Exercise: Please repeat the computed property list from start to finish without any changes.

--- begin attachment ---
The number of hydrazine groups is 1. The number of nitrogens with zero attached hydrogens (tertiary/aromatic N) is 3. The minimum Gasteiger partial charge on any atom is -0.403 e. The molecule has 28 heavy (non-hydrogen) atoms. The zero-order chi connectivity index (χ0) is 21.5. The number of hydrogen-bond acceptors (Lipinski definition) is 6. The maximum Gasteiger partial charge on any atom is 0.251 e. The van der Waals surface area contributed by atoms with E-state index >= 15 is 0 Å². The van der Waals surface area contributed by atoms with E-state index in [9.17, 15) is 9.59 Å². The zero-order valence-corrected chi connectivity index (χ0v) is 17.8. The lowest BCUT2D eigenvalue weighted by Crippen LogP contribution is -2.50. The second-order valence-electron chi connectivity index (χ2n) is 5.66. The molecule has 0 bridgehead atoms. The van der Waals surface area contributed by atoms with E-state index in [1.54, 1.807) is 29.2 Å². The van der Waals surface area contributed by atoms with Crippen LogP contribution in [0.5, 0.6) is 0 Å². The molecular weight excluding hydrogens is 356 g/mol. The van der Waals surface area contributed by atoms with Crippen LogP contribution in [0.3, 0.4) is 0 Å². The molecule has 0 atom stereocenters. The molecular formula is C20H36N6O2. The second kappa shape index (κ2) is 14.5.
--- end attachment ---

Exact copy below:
The number of hydrazine groups is 1. The number of nitrogens with zero attached hydrogens (tertiary/aromatic N) is 3. The minimum Gasteiger partial charge on any atom is -0.403 e. The molecule has 28 heavy (non-hydrogen) atoms. The zero-order chi connectivity index (χ0) is 21.5. The number of hydrogen-bond acceptors (Lipinski definition) is 6. The maximum Gasteiger partial charge on any atom is 0.251 e. The van der Waals surface area contributed by atoms with E-state index >= 15 is 0 Å². The van der Waals surface area contributed by atoms with E-state index in [9.17, 15) is 9.59 Å². The zero-order valence-corrected chi connectivity index (χ0v) is 17.8. The lowest BCUT2D eigenvalue weighted by Crippen LogP contribution is -2.50. The second-order valence-electron chi connectivity index (χ2n) is 5.66. The molecule has 0 bridgehead atoms. The van der Waals surface area contributed by atoms with E-state index in [1.54, 1.807) is 29.2 Å². The van der Waals surface area contributed by atoms with Crippen LogP contribution in [0.5, 0.6) is 0 Å². The molecular weight excluding hydrogens is 356 g/mol. The van der Waals surface area contributed by atoms with Crippen LogP contribution in [0.3, 0.4) is 0 Å². The molecule has 0 atom stereocenters. The molecular formula is C20H36N6O2. The second kappa shape index (κ2) is 14.5.